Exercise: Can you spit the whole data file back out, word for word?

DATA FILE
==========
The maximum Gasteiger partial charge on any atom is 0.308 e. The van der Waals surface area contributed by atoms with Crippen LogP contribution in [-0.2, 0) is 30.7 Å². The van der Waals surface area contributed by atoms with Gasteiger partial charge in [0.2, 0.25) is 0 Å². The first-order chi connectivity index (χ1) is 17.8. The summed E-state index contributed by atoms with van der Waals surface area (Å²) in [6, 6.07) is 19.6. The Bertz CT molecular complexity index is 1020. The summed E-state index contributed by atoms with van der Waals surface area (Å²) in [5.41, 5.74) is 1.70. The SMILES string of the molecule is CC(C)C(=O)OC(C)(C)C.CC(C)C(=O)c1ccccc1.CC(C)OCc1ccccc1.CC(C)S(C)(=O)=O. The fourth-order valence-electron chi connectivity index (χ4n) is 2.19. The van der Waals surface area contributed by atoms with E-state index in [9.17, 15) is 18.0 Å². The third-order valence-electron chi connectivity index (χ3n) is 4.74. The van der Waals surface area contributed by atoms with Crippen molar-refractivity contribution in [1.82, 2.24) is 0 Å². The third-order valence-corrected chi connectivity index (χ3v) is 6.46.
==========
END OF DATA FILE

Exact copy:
The maximum Gasteiger partial charge on any atom is 0.308 e. The van der Waals surface area contributed by atoms with Crippen LogP contribution in [-0.2, 0) is 30.7 Å². The van der Waals surface area contributed by atoms with Gasteiger partial charge in [0.2, 0.25) is 0 Å². The first-order chi connectivity index (χ1) is 17.8. The summed E-state index contributed by atoms with van der Waals surface area (Å²) in [6, 6.07) is 19.6. The Bertz CT molecular complexity index is 1020. The summed E-state index contributed by atoms with van der Waals surface area (Å²) in [5.41, 5.74) is 1.70. The SMILES string of the molecule is CC(C)C(=O)OC(C)(C)C.CC(C)C(=O)c1ccccc1.CC(C)OCc1ccccc1.CC(C)S(C)(=O)=O. The fourth-order valence-electron chi connectivity index (χ4n) is 2.19. The van der Waals surface area contributed by atoms with E-state index in [9.17, 15) is 18.0 Å². The third-order valence-electron chi connectivity index (χ3n) is 4.74. The van der Waals surface area contributed by atoms with Crippen molar-refractivity contribution in [1.82, 2.24) is 0 Å². The third-order valence-corrected chi connectivity index (χ3v) is 6.46.